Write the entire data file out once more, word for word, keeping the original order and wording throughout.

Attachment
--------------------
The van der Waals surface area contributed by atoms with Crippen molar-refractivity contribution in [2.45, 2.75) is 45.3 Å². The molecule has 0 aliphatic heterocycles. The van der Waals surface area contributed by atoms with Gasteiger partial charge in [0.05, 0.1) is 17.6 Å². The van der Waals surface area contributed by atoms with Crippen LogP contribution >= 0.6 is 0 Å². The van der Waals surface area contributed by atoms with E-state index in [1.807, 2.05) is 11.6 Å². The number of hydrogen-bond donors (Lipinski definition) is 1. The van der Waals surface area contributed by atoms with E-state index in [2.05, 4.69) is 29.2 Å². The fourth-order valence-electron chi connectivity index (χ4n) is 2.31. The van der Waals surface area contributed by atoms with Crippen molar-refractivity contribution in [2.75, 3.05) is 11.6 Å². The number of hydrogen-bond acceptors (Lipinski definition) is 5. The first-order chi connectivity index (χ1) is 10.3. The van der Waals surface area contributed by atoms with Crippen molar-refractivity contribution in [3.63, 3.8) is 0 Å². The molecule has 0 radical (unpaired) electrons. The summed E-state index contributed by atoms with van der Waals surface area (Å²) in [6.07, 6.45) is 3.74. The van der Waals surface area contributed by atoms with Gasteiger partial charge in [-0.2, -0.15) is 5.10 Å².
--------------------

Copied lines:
The van der Waals surface area contributed by atoms with Crippen molar-refractivity contribution in [2.45, 2.75) is 45.3 Å². The molecule has 0 aliphatic heterocycles. The van der Waals surface area contributed by atoms with Gasteiger partial charge in [0.05, 0.1) is 17.6 Å². The van der Waals surface area contributed by atoms with Crippen LogP contribution >= 0.6 is 0 Å². The van der Waals surface area contributed by atoms with E-state index in [1.807, 2.05) is 11.6 Å². The number of hydrogen-bond donors (Lipinski definition) is 1. The van der Waals surface area contributed by atoms with E-state index in [2.05, 4.69) is 29.2 Å². The fourth-order valence-electron chi connectivity index (χ4n) is 2.31. The van der Waals surface area contributed by atoms with Crippen molar-refractivity contribution in [2.75, 3.05) is 11.6 Å². The number of hydrogen-bond acceptors (Lipinski definition) is 5. The first-order chi connectivity index (χ1) is 10.3. The van der Waals surface area contributed by atoms with Crippen molar-refractivity contribution in [3.63, 3.8) is 0 Å². The molecule has 0 radical (unpaired) electrons. The summed E-state index contributed by atoms with van der Waals surface area (Å²) in [6.07, 6.45) is 3.74. The van der Waals surface area contributed by atoms with Gasteiger partial charge in [-0.2, -0.15) is 5.10 Å².